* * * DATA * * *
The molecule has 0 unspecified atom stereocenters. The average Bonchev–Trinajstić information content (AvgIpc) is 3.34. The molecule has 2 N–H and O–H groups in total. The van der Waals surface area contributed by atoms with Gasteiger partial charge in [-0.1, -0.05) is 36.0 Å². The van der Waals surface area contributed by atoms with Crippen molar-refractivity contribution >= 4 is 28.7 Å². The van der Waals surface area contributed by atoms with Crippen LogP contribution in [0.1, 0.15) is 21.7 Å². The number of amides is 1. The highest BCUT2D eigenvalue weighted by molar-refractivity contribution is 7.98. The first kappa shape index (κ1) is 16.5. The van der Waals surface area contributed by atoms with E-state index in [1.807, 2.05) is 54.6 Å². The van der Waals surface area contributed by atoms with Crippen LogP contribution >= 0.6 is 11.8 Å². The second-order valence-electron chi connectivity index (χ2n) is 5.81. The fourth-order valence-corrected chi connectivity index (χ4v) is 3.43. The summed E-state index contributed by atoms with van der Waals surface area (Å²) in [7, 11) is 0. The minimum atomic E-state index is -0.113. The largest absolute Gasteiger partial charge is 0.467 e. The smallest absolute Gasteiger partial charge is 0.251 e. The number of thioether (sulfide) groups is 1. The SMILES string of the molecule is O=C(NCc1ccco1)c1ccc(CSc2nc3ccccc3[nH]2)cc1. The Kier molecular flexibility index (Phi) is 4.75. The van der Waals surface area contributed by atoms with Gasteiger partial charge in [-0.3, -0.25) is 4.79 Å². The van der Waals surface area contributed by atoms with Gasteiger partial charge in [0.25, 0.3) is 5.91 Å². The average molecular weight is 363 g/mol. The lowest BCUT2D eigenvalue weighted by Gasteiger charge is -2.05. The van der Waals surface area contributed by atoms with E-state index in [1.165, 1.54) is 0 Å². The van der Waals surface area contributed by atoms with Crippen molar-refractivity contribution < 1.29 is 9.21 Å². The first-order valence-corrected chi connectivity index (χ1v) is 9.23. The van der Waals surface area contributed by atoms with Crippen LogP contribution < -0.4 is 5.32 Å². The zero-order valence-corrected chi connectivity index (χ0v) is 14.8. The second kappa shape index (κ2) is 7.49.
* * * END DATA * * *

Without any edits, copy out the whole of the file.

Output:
The molecule has 0 unspecified atom stereocenters. The average Bonchev–Trinajstić information content (AvgIpc) is 3.34. The molecule has 2 N–H and O–H groups in total. The van der Waals surface area contributed by atoms with Gasteiger partial charge in [-0.1, -0.05) is 36.0 Å². The van der Waals surface area contributed by atoms with Crippen molar-refractivity contribution >= 4 is 28.7 Å². The van der Waals surface area contributed by atoms with Crippen LogP contribution in [0.1, 0.15) is 21.7 Å². The number of amides is 1. The highest BCUT2D eigenvalue weighted by molar-refractivity contribution is 7.98. The first kappa shape index (κ1) is 16.5. The van der Waals surface area contributed by atoms with E-state index in [1.807, 2.05) is 54.6 Å². The van der Waals surface area contributed by atoms with Crippen LogP contribution >= 0.6 is 11.8 Å². The second-order valence-electron chi connectivity index (χ2n) is 5.81. The fourth-order valence-corrected chi connectivity index (χ4v) is 3.43. The summed E-state index contributed by atoms with van der Waals surface area (Å²) in [7, 11) is 0. The minimum atomic E-state index is -0.113. The largest absolute Gasteiger partial charge is 0.467 e. The smallest absolute Gasteiger partial charge is 0.251 e. The number of thioether (sulfide) groups is 1. The SMILES string of the molecule is O=C(NCc1ccco1)c1ccc(CSc2nc3ccccc3[nH]2)cc1. The Kier molecular flexibility index (Phi) is 4.75. The van der Waals surface area contributed by atoms with Gasteiger partial charge in [-0.3, -0.25) is 4.79 Å². The van der Waals surface area contributed by atoms with Gasteiger partial charge in [0.25, 0.3) is 5.91 Å². The average molecular weight is 363 g/mol. The lowest BCUT2D eigenvalue weighted by Gasteiger charge is -2.05. The van der Waals surface area contributed by atoms with E-state index in [1.165, 1.54) is 0 Å². The van der Waals surface area contributed by atoms with Crippen molar-refractivity contribution < 1.29 is 9.21 Å². The first-order valence-corrected chi connectivity index (χ1v) is 9.23. The van der Waals surface area contributed by atoms with Crippen LogP contribution < -0.4 is 5.32 Å². The zero-order valence-corrected chi connectivity index (χ0v) is 14.8. The second kappa shape index (κ2) is 7.49.